A skinny 17-year-old from a middle-class neighborhood in Mexico City, Marco Antonio Sanchez is an unlikely cause celebre.
But his name has become a rallying cry across Mexico since he mysteriously vanished last week after being detained by police. On Sunday, Sanchez was discovered many miles from home, bruised, disoriented and missing a shoe.
Mexicans uneasy about surging violence and high-profile corruption scandals are demanding answers in the case. In street protests and on social media, tens of thousands of them have asked: “Where is Marco Antonio?”
While city officials have touted his safe return as a rare happy ending in a country where more than 34,000 people have disappeared without a trace since 2006, his relatives and many others want to know why he was detained in the first place and what role if any the police played in his five-day absence.
“Someone reappeared who should never have disappeared,” tweeted economist Gerardo Esquivel.
Between August and October, a person went missing every 90 minutes in Mexico, according to the National Registry of Data of Missing Persons. Criminal groups or corrupt officials are often to blame. Sometimes, it’s a combination of the two.
Disappearances have become so common that the media here usually ignore them, leaving families and friends to mourn alone. But occasionally a case resonates with a wide audience. That’s what happened when 43 students at a teachers college in the town of Ayotzinapa went missing in 2014, and that’s what happened with Sanchez.
A high school student and budding artist who had won a prize from one of the nation’s top art museums, Sanchez was detained by police officers in Mexico City’s Azcapotzalco neighborhood. A friend present at the time told local media that Sanchez had noticed a stranger walking past an interesting mural and asked to take his photograph.
Suddenly, police approached Sanchez and accused him of assaulting the man, according to the friend, who said one of the officers had once asked him for a bribe.
As tensions mounted, Sanchez turned and ran. Officers quickly caught up and proceeded to beat and handcuff him before loading him into a patrol car, the friend said. A photo taken during the incident shows Sanchez on his back with his eyes closed as a police officer appears ready to strike him from above.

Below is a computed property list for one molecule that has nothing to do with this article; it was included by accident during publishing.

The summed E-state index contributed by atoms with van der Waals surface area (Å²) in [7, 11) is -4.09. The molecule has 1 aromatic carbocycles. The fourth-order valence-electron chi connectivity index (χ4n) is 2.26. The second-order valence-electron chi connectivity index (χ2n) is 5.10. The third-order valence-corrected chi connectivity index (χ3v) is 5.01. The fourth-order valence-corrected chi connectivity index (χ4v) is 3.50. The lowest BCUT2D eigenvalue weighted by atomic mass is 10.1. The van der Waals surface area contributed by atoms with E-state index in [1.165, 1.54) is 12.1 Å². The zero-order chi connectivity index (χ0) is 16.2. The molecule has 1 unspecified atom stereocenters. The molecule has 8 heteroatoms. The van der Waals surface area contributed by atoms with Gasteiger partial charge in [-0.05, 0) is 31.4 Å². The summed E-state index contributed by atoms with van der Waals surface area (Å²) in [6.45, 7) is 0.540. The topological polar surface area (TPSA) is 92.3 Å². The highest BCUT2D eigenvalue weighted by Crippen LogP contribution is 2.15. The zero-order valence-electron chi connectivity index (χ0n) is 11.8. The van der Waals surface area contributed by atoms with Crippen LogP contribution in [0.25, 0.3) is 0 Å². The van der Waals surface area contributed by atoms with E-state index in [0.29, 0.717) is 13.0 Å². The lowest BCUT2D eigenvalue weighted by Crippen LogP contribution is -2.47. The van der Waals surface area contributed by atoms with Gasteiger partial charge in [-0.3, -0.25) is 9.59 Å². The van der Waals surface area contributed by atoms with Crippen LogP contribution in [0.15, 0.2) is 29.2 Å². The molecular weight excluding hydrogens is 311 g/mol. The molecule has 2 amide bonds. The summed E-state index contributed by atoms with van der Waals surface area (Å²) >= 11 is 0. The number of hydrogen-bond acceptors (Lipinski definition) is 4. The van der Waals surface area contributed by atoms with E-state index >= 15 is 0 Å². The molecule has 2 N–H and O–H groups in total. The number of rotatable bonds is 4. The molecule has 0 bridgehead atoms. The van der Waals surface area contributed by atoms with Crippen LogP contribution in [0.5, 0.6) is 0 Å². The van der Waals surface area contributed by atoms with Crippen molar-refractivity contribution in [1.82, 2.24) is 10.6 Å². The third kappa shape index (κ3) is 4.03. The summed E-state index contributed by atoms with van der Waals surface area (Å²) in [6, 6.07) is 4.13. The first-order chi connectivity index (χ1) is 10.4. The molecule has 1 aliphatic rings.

That evening, the teen’s relatives tried to find him at police stations, but were told he was never brought to one and could not be located. Soon after they filed a complaint with Mexico City’s Human Rights Commission, and #WhereIsMarcoAntonio became a trending topic on Twitter.
The four officers who arrested Sanchez told city investigators that they freed the teenager shortly after detaining him. Two of those officers were put under "provisional custody” but have not been charged with crimes. Hiram Almeida, Mexico City’s secretary of public security, denied police were to blame for the teen’s absence, telling Reforma newspaper: "There was no forced disappearance.”
On Sunday morning, protesters gathered at Mexico City’s famed Independence Monument, holding pictures of Marco Antonio and signs that said: “Enough with the abuses of authorities.” The Mexico representative of the Office of the United Nations High Commissioner for Human Rights put out a statement, demanding answers in the case.
The good news came that evening: Sanchez had been found. The teen had first been spotted in the city of Tlalnepantla, just outside Mexico City, capital Mayor Miguel Angel Mancera announced. Police there had taken him into custody because he appeared disoriented. Video images taken by police show Sanchez walking unsteadily, his right cheek heavily bruised. He was taken to a hospital.
Sanchez and his family have not spoken publicly since they were reunited. Some Mexicans have opined that Sanchez may have been attacked by criminal groups, suffered a mental breakdown, or simply gone on a bender. Others continued to vent their anger.
“When I was a child, they told me that if you get lost, go find a police officer,” opinion writer Leon Felipe Sanchez tweeted. “Today you are told to never approach a policeman. That is the Mexico of today.”